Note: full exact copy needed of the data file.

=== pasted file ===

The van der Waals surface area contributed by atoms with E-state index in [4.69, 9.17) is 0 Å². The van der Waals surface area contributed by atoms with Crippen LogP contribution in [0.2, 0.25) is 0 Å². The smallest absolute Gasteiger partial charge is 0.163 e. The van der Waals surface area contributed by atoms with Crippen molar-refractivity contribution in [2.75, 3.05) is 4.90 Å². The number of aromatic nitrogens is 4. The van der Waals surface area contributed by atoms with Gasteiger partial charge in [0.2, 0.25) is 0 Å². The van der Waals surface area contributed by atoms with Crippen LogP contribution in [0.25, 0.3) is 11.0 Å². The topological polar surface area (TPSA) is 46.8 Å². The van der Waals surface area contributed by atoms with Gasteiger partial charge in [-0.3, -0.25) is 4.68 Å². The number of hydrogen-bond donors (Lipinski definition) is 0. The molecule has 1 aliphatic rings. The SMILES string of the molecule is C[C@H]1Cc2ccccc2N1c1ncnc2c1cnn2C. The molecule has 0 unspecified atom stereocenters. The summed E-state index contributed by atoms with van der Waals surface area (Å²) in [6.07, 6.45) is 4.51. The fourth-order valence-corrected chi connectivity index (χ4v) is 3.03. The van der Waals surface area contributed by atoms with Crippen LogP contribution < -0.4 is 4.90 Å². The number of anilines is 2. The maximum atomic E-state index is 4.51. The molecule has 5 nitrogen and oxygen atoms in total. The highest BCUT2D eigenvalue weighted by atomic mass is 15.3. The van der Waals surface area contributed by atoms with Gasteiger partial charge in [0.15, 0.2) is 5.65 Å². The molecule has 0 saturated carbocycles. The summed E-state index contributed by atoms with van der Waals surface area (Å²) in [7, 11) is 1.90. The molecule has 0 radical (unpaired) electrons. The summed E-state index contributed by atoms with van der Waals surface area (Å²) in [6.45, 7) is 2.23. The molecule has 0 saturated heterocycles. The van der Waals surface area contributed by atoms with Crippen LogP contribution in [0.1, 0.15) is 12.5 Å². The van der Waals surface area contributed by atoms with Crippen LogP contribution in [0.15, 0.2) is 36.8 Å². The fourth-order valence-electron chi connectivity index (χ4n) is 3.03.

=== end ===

The van der Waals surface area contributed by atoms with E-state index in [4.69, 9.17) is 0 Å². The van der Waals surface area contributed by atoms with Crippen LogP contribution in [0.2, 0.25) is 0 Å². The smallest absolute Gasteiger partial charge is 0.163 e. The van der Waals surface area contributed by atoms with Crippen molar-refractivity contribution in [2.75, 3.05) is 4.90 Å². The number of aromatic nitrogens is 4. The van der Waals surface area contributed by atoms with Gasteiger partial charge in [0.2, 0.25) is 0 Å². The van der Waals surface area contributed by atoms with Crippen LogP contribution in [0.25, 0.3) is 11.0 Å². The topological polar surface area (TPSA) is 46.8 Å². The van der Waals surface area contributed by atoms with Gasteiger partial charge in [-0.3, -0.25) is 4.68 Å². The number of hydrogen-bond donors (Lipinski definition) is 0. The molecule has 1 aliphatic rings. The SMILES string of the molecule is C[C@H]1Cc2ccccc2N1c1ncnc2c1cnn2C. The molecule has 0 unspecified atom stereocenters. The summed E-state index contributed by atoms with van der Waals surface area (Å²) in [6.07, 6.45) is 4.51. The fourth-order valence-corrected chi connectivity index (χ4v) is 3.03. The van der Waals surface area contributed by atoms with Crippen LogP contribution < -0.4 is 4.90 Å². The number of anilines is 2. The maximum atomic E-state index is 4.51. The molecule has 5 nitrogen and oxygen atoms in total. The highest BCUT2D eigenvalue weighted by atomic mass is 15.3. The van der Waals surface area contributed by atoms with Gasteiger partial charge in [0.15, 0.2) is 5.65 Å². The molecule has 0 saturated carbocycles. The summed E-state index contributed by atoms with van der Waals surface area (Å²) in [7, 11) is 1.90. The molecule has 0 radical (unpaired) electrons. The summed E-state index contributed by atoms with van der Waals surface area (Å²) in [6.45, 7) is 2.23. The molecule has 0 saturated heterocycles. The van der Waals surface area contributed by atoms with Crippen LogP contribution in [0.1, 0.15) is 12.5 Å². The van der Waals surface area contributed by atoms with Crippen LogP contribution in [0.15, 0.2) is 36.8 Å². The fourth-order valence-electron chi connectivity index (χ4n) is 3.03.